An Augusta County fifth grader is using the democratic process to try and get Chapstick allowed back into her elementary school.
Eleven-year-old Grace Karaffa was playing on the school playground when her lips started bleeding. She asked her teacher for some Chapstick but the teacher said no.
“Later that day they started to bleed again and I asked for Chapstick again and they said it was against the school policy. They said it was some sort of medicine and it’s not because it’s just a little stick of vasoline.”
More than 200,000 Virginians —most without insurance— could access healthcare services under an executive plan announced today by Governor McAuliffe.
The 10-step program is called “A Healthy Virginia” and does not require General Assembly approval. The governor aims to secure as many federal dollars as possible—instead of funding the entire plan through the state budget.
People with chronic diseases are always looking for new ways to relieve their symptoms and possibly find a cure. And more patients are turning to functional medicine to find new avenues for treatment. While there are several such clinics operating in Central and Northern Virginia, a new medical practice is opening in Southwestern Virginia that focuses on the whole patient.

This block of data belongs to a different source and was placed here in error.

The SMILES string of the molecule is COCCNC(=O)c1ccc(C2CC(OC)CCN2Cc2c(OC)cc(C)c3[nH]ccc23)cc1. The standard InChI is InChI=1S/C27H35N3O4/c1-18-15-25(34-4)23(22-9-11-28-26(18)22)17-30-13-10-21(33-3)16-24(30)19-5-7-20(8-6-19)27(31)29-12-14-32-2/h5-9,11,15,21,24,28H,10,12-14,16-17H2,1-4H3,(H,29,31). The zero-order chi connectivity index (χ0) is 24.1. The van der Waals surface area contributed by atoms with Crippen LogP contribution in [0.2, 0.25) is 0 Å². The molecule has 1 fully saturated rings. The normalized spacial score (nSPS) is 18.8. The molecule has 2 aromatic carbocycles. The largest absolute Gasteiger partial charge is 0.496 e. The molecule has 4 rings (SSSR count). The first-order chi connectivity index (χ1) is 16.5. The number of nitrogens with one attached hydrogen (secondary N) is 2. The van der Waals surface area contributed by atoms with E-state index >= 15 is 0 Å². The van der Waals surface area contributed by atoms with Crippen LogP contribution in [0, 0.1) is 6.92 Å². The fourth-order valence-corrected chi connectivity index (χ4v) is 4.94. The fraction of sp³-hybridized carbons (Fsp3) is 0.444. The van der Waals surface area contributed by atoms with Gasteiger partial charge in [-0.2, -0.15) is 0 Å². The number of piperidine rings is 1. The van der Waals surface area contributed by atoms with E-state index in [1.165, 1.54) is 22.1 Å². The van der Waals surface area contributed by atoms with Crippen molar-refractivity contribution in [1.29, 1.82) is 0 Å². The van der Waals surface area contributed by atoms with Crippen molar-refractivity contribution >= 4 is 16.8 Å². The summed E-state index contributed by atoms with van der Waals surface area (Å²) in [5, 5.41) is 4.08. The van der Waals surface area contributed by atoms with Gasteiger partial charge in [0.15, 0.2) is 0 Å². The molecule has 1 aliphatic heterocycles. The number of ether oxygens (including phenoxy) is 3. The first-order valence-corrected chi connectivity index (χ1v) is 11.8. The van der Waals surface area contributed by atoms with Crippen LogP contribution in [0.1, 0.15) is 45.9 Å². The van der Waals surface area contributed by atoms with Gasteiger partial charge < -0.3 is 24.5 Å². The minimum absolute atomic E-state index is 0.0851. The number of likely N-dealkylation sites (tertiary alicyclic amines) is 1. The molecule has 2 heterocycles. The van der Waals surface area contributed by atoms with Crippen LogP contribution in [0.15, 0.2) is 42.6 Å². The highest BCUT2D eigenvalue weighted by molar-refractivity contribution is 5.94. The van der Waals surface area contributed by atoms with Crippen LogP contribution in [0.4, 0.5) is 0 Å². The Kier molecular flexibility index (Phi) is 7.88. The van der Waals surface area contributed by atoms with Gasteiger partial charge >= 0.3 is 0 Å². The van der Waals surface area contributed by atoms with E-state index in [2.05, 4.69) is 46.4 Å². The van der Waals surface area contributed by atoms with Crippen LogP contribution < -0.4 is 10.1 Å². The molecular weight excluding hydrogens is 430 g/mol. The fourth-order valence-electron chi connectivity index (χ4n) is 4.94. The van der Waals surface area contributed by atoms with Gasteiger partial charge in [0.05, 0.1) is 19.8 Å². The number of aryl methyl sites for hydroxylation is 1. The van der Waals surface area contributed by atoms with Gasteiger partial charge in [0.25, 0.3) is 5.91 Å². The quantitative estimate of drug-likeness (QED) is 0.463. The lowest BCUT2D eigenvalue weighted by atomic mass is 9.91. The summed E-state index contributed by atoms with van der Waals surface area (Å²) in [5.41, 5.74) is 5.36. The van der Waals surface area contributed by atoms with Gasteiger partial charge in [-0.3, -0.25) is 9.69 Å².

With the World Health Organization reporting the impact of the Ebola outbreak has been vastly underestimated and will require “extraordinary measures, on a massive scale” it makes sense to look at Virginia college students who have come from or traveled to and from areas where Ebola may be.
You’ve probably seen the videos on Facebook and Youtube. . .people taking the Ice Bucket Challenge for ALS research. And now, ALS researchers and other faculty members at the Virginia Tech Carilion Research Institute in Roanoke helped raise awareness of the deadly disease.